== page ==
We don’t know if a particular storm will produce a tornado so the truth is we really don’t know what causes a tornado. We do know the necessary conditions needed for tornado formation.
A tornado is a powerful column of winds that rotate around a center of low pressure. The winds inside a tornado spiral inward and upward, often exceeding speeds of 300 mph. For a thunderstorm to produce a tornado requires warm humid air near the surface with cold dry air above. These conditions make the atmosphere very unstable, in the sense that once air near the ground is forced upward, it moves upward quickly and forms a storm. Severe thunderstorm conditions also include a layer of hot dry air between the warm humid air near the ground and the cool dry air aloft. This hot layer acts as a lid that allows the sun to further heat the warm humid air — making the atmosphere even more unstable.
To form a tornado, the host thunderstorm must also rotate. From below, a rotating cloud base looks like someone is stirring the storm from above. This happens in a storm when wind at the ground is moving in a different direction and speed than the air above. The change in wind speed and direction with height is known as wind shear. This wind shear develops the rotation in the thunderstorm needed for tornado formation.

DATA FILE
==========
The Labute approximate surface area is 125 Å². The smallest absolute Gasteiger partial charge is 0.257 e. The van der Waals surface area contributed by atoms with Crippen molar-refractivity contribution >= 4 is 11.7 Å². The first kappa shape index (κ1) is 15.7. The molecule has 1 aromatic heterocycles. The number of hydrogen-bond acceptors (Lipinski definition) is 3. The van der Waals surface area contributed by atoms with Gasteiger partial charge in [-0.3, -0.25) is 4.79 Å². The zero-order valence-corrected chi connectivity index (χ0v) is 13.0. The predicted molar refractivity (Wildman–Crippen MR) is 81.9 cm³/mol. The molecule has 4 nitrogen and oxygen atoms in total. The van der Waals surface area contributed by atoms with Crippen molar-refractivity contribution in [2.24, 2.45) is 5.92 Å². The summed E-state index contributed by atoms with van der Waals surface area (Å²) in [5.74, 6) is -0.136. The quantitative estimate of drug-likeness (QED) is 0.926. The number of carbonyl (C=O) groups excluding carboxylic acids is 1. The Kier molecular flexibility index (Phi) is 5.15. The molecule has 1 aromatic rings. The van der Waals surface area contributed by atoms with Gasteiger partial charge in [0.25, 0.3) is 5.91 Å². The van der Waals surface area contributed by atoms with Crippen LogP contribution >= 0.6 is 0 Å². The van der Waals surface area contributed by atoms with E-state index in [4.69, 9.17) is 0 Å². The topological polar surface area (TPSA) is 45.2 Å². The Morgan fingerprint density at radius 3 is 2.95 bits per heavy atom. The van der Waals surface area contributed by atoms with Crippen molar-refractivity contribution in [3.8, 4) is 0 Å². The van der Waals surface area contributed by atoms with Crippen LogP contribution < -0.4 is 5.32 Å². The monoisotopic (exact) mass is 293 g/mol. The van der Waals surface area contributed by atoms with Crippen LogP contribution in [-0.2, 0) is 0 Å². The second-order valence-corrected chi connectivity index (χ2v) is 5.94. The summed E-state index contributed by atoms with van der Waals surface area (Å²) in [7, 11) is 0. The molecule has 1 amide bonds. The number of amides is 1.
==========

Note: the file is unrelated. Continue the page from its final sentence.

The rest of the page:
At this time of year, warm moist winds from the Gulf of Mexico move northward while above the jet stream warm dry winds from the Great Plains move eastward, providing the necessary conditions for severe thunderstorms.